‘Feudal privilege and rents’ meaning property taxes and licensing for business, correct?

Joshua Katz June 14, 2008 at 9:06 pm

Yes, property tax and licensing for business are the most blatant forms of feudalism at present, but I’d also include subsidies and “anti-trust” activities, which we know are conducted on behalf of businessmen who “pay their dues” against those who got arrogant and didn’t give the government their tithe.

TLWP Sam June 14, 2008 at 9:50 pm

I don’t know if it’s funny or sad or what to blame Democracy for the current woes of the world? Gee, isn’t Democracy a good thing if it goes closer to preventing arbitrary rules and decisions that go hand-in-hand with a Dictatorship? Or is a case that actually yes – arbitrary rule is good – the owners of the business built it so they can pretty much do what they want if they can get away with it – the employees are there only for employment, to say workers can demand voting rights and displace bosses and rules on a majority whim is a gross violation of property rights? If Austrian did displace the governments of the world and the power balance was replaced by private entities like the Italian City-States then this is good? Aw, if you find a particular City-States, its okay, they’re small and it’s easy to move to another just the way Leonardo da Vinci did? Certainly I don’t ‘Revolutionary Theory’ – after all if workers really disliked the owners’ rules that much that they rose up in violence and overthrew them and took the business as their own that’d usually be considered a grossly violent criminal act.

Andras Ludanyi June 15, 2008 at 1:25 am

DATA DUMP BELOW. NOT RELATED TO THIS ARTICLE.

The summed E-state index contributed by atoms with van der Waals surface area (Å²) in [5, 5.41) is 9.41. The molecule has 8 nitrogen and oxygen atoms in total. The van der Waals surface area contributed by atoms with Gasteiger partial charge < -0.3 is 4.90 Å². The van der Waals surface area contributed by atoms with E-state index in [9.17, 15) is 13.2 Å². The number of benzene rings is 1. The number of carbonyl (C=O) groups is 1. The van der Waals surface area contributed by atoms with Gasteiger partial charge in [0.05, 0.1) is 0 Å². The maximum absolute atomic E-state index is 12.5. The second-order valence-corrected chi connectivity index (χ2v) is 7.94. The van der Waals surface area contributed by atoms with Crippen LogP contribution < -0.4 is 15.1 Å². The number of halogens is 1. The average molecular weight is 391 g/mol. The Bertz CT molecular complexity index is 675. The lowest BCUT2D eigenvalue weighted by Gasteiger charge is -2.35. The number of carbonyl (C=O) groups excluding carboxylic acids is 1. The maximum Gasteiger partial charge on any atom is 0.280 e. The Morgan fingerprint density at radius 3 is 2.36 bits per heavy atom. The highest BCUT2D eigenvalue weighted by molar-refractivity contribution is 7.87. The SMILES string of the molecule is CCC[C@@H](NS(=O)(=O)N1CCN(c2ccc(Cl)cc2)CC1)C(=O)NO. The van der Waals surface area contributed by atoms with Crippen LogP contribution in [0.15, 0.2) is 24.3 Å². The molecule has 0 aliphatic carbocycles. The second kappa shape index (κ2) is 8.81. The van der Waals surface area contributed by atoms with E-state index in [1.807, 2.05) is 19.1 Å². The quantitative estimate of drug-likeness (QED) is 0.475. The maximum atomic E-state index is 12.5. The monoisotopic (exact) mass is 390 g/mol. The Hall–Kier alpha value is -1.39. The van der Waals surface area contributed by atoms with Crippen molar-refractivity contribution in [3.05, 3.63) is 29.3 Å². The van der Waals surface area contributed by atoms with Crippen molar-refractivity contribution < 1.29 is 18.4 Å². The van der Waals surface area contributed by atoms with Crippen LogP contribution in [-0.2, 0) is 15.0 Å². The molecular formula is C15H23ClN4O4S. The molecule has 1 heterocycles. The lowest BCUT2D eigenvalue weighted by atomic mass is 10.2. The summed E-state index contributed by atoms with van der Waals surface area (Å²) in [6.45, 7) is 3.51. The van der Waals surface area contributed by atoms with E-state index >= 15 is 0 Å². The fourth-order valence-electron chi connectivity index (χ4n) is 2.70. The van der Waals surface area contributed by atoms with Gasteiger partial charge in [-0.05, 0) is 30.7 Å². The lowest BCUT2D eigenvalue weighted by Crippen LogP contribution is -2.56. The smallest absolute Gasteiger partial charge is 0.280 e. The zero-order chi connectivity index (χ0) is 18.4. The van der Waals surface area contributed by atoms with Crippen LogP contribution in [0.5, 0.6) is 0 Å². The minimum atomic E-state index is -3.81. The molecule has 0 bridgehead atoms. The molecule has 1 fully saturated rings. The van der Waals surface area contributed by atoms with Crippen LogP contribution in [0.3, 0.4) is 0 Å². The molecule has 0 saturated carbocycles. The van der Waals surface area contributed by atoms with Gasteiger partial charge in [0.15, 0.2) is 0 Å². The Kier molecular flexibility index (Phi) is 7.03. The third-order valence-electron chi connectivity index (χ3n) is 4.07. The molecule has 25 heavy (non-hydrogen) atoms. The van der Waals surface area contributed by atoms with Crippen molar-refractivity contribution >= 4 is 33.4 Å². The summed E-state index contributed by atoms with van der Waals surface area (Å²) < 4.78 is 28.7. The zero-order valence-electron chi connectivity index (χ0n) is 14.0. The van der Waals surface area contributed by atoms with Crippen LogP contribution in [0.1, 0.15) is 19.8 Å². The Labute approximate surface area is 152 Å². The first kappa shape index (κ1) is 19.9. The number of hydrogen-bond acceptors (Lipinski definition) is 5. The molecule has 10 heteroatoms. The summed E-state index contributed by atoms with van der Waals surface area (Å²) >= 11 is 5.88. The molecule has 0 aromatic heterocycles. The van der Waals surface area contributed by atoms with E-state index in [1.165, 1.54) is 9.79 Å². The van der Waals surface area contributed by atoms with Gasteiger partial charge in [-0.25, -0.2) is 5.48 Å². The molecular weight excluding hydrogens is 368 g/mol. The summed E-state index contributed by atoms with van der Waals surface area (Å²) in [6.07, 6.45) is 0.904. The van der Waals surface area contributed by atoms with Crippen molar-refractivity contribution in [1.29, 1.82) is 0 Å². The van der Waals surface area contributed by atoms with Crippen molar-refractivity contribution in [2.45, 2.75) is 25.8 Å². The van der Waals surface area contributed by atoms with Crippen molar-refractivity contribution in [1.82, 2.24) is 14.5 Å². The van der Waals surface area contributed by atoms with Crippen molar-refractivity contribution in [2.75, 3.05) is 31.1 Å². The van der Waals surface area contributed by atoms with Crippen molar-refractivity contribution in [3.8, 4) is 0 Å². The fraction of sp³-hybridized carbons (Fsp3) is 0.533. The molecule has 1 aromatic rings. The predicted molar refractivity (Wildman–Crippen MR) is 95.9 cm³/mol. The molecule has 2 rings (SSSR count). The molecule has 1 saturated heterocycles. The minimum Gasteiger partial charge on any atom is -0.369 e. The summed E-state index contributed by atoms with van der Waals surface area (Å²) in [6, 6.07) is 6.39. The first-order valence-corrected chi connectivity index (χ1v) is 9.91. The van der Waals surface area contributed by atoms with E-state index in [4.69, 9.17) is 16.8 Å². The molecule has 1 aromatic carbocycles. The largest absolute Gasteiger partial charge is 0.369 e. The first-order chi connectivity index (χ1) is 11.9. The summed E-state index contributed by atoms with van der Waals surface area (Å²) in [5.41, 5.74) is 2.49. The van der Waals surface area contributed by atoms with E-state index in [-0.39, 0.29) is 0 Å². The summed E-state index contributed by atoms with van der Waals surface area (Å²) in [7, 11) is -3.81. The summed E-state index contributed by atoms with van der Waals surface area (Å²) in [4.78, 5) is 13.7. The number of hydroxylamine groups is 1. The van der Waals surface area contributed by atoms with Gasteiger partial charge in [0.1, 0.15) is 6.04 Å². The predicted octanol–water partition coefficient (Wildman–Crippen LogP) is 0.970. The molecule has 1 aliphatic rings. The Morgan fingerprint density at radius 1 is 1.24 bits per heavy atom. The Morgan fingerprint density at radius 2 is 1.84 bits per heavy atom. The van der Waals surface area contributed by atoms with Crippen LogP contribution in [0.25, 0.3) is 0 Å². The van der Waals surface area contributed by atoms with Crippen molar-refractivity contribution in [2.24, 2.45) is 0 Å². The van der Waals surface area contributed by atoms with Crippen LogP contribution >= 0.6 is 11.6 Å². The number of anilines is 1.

Mises was in favor of Democracy, but let me quote Hayek because in this few words he managed to put the wisdom of classical liberal (and Austrian) thought: “It is not who governs but what government is entitled to do that seems to me the essential problem.”

Democracy is nothing but a peaceful method to change the government, it is not a way of governing, subsequently the problem is not democracy, the problem is in unlimited government.

My subjective problem #1 (I won’t make a list because everything on that list would be nonexistent if there is no #1): The fiat money and central banking (the enabler of unlimited government).

Todd Herman June 15, 2008 at 1:28 am

The trick that the powers played on us is that we have been deceived into volunteering to join a private system of socialism (and private law) by fraudulent adhesion contracts that government courts elect to assume are valid. Of course, they have been bought… the whole system has been bought to make us more perfect serfs for the New World Order parasites. http://www.prisonplanet.com

A more just system ought to respect the following rules. How about seven rules:

1) No aggression is ever permitted. Self-defence and mutual aid is always permitted.
2) Accidentally vicitimizing an innocent equals to aggression. Victimhood and its probability ought to be minimized in all ways possible. All victims must be made as whole as possible.